By Toni Erskine
Can associations, within the feel of formal organisations, be thought of prone to ethical burdens? The members to this booklet severely learn the assumption of the 'collective' or 'institutional' ethical agent in, inter alia , the guise of states, transnational companies, the UN and foreign society. The viability of treating those entities as bearers of ethical duties is explored within the context of a few of the main serious and debated matters and occasions in diplomacy, together with the genocide in Rwanda, improvement relief, the Kosovo crusade and worldwide justice.
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17 I want to suggest a related criterion that is implicit in the way French requires agents to conceive of themselves as having an identity over time: to be candidates for moral agency, collectivities must be self-asserting. By this I do not mean that they must be self-aware or conscious. Rather, this criterion serves to stipulate that they cannot be merely externally defined, thereby disqualifying groups that do not see themselves as units. This is neither an exhaustive list of the features of French’s ‘conglomerate collectivity’, nor an endorsement of his overall argument.
Fundamental to this assertion is that many institutions enjoy greater capacities for deliberation and action than are enjoyed by individuals. 22 Indeed, institutions might promote great social goods or be guilty of grave transgressions that would simply be beyond the scope of individual actors. These capacities allow institutions to bear certain duties that could not be borne by any individual. States and quasi-states In addressing the moral responsibilities of institutions in international relations, one is faced with a multitude of actors to be considered.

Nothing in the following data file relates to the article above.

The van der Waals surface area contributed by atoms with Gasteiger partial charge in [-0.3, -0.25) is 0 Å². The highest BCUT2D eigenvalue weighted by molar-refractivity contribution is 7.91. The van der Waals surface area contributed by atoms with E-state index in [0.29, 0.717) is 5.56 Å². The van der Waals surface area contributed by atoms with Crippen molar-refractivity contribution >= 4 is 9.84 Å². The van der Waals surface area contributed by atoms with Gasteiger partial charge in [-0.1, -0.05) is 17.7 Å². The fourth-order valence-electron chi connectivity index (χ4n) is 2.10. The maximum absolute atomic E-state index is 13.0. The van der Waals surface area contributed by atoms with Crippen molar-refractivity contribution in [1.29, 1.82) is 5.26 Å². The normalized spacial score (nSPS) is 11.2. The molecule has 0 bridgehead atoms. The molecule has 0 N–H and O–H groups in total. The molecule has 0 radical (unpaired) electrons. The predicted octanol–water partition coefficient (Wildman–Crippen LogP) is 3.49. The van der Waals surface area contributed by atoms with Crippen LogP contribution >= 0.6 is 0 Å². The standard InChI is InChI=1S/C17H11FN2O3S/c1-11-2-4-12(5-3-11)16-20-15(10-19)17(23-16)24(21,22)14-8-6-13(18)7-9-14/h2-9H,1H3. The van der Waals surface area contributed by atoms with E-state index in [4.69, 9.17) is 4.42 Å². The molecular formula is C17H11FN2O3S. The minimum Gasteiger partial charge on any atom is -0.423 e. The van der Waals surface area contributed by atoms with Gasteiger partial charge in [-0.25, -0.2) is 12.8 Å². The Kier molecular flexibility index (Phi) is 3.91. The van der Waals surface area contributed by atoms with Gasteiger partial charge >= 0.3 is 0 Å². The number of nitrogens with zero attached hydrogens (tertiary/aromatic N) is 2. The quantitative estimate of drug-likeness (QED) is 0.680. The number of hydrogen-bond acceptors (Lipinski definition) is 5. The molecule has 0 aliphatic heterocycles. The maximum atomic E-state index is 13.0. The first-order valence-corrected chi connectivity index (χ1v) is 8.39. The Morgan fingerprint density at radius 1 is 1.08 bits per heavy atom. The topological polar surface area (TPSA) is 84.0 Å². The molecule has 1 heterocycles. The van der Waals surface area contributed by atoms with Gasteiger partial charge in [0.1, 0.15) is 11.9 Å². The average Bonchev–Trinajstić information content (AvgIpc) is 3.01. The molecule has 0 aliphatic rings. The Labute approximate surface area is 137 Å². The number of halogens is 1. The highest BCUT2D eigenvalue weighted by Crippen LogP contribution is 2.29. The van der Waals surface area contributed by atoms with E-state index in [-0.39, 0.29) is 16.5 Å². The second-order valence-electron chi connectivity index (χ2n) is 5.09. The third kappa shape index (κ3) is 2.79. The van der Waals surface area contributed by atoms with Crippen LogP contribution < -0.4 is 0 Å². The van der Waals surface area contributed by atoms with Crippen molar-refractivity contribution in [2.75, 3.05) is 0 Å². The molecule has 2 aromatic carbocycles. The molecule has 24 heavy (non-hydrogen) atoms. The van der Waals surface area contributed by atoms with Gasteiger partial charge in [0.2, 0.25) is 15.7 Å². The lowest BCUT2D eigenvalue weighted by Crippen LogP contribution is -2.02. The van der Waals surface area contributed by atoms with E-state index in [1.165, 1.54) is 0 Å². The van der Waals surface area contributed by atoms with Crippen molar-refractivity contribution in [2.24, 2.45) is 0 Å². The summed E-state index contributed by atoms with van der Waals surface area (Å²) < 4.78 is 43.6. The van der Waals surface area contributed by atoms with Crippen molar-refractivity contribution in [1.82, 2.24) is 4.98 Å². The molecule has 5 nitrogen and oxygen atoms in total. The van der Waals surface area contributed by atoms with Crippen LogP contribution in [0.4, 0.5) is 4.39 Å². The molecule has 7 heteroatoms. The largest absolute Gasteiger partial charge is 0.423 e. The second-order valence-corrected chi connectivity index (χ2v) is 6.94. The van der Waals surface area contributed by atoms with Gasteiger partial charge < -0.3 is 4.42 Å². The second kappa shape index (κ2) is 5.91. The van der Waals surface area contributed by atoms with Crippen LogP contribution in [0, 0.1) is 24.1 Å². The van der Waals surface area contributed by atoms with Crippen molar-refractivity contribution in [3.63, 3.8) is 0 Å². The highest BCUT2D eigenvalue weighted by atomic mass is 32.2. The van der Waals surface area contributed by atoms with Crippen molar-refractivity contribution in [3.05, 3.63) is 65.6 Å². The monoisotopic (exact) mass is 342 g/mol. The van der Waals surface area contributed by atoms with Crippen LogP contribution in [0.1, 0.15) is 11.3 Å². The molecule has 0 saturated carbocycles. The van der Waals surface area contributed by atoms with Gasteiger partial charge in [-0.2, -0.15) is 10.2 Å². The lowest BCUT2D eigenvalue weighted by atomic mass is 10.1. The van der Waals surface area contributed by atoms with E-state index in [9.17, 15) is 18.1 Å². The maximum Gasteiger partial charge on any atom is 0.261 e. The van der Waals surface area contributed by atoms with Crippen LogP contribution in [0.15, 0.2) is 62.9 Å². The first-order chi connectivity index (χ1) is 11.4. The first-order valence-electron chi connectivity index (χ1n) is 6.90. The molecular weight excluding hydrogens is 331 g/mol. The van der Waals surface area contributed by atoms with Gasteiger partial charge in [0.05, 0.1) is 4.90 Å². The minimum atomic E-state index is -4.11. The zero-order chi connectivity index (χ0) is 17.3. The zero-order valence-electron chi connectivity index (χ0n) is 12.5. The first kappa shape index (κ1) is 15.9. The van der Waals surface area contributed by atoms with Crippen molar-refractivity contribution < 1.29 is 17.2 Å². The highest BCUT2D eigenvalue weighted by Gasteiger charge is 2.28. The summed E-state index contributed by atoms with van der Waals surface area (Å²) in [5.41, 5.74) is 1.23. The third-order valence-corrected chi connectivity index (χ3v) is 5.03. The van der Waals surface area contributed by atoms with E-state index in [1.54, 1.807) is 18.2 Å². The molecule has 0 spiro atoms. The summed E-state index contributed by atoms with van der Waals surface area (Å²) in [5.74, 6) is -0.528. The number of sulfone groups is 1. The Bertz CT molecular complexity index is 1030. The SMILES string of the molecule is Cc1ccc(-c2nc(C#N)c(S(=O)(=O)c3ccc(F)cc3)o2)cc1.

I will make a qualified claim that they can. Nevertheless, addressing the points at which the quasistate seems to resist classification as an institutional moral agent is a useful exercise. If the institutional moral agent is defined as possessing an identity that is both independent of the identities of its constitutive parts and exists over time, the tendency of quasi-states not only to be burdened with unstable and quickly changing governments, but also to have their fortunes rest on the merits (or demerits) of individual leaders is potentially problematic.
Can Institutions Have Responsibilities?: Collective Moral Agency and International Relations by Toni Erskine